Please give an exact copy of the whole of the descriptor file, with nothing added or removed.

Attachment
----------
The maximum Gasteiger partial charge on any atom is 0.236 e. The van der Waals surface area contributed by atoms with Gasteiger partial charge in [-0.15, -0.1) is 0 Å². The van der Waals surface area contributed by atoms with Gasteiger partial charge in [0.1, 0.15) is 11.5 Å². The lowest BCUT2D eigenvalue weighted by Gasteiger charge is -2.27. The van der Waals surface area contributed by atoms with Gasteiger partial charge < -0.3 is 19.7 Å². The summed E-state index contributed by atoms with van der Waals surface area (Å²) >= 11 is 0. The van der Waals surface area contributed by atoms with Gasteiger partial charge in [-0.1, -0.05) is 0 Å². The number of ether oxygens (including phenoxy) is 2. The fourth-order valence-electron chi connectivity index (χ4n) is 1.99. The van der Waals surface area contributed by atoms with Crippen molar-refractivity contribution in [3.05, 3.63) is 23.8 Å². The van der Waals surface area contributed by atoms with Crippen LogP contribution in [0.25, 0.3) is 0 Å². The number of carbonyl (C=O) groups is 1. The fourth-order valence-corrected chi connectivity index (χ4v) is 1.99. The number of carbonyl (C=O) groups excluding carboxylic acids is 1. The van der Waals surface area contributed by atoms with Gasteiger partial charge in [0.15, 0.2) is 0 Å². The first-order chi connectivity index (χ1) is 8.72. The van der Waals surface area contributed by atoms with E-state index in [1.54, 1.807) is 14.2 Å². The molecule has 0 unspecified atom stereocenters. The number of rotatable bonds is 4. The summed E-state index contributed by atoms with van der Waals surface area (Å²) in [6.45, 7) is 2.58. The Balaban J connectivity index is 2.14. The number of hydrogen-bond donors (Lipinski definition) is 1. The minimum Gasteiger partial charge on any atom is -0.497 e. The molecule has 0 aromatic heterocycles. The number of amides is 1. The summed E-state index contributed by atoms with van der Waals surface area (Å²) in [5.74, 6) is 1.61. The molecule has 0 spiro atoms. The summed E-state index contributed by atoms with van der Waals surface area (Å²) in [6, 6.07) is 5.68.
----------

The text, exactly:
The maximum Gasteiger partial charge on any atom is 0.236 e. The van der Waals surface area contributed by atoms with Gasteiger partial charge in [-0.15, -0.1) is 0 Å². The van der Waals surface area contributed by atoms with Gasteiger partial charge in [0.1, 0.15) is 11.5 Å². The lowest BCUT2D eigenvalue weighted by Gasteiger charge is -2.27. The van der Waals surface area contributed by atoms with Gasteiger partial charge < -0.3 is 19.7 Å². The summed E-state index contributed by atoms with van der Waals surface area (Å²) >= 11 is 0. The van der Waals surface area contributed by atoms with Gasteiger partial charge in [-0.1, -0.05) is 0 Å². The number of ether oxygens (including phenoxy) is 2. The fourth-order valence-electron chi connectivity index (χ4n) is 1.99. The van der Waals surface area contributed by atoms with Crippen molar-refractivity contribution in [3.05, 3.63) is 23.8 Å². The van der Waals surface area contributed by atoms with Crippen LogP contribution in [0.25, 0.3) is 0 Å². The number of carbonyl (C=O) groups is 1. The fourth-order valence-corrected chi connectivity index (χ4v) is 1.99. The number of carbonyl (C=O) groups excluding carboxylic acids is 1. The van der Waals surface area contributed by atoms with Gasteiger partial charge in [0.15, 0.2) is 0 Å². The first-order chi connectivity index (χ1) is 8.72. The van der Waals surface area contributed by atoms with E-state index in [1.54, 1.807) is 14.2 Å². The molecule has 0 unspecified atom stereocenters. The number of rotatable bonds is 4. The summed E-state index contributed by atoms with van der Waals surface area (Å²) in [6.45, 7) is 2.58. The Balaban J connectivity index is 2.14. The number of hydrogen-bond donors (Lipinski definition) is 1. The minimum Gasteiger partial charge on any atom is -0.497 e. The molecule has 0 aromatic heterocycles. The number of amides is 1. The summed E-state index contributed by atoms with van der Waals surface area (Å²) in [5.74, 6) is 1.61. The molecule has 0 spiro atoms. The summed E-state index contributed by atoms with van der Waals surface area (Å²) in [6, 6.07) is 5.68.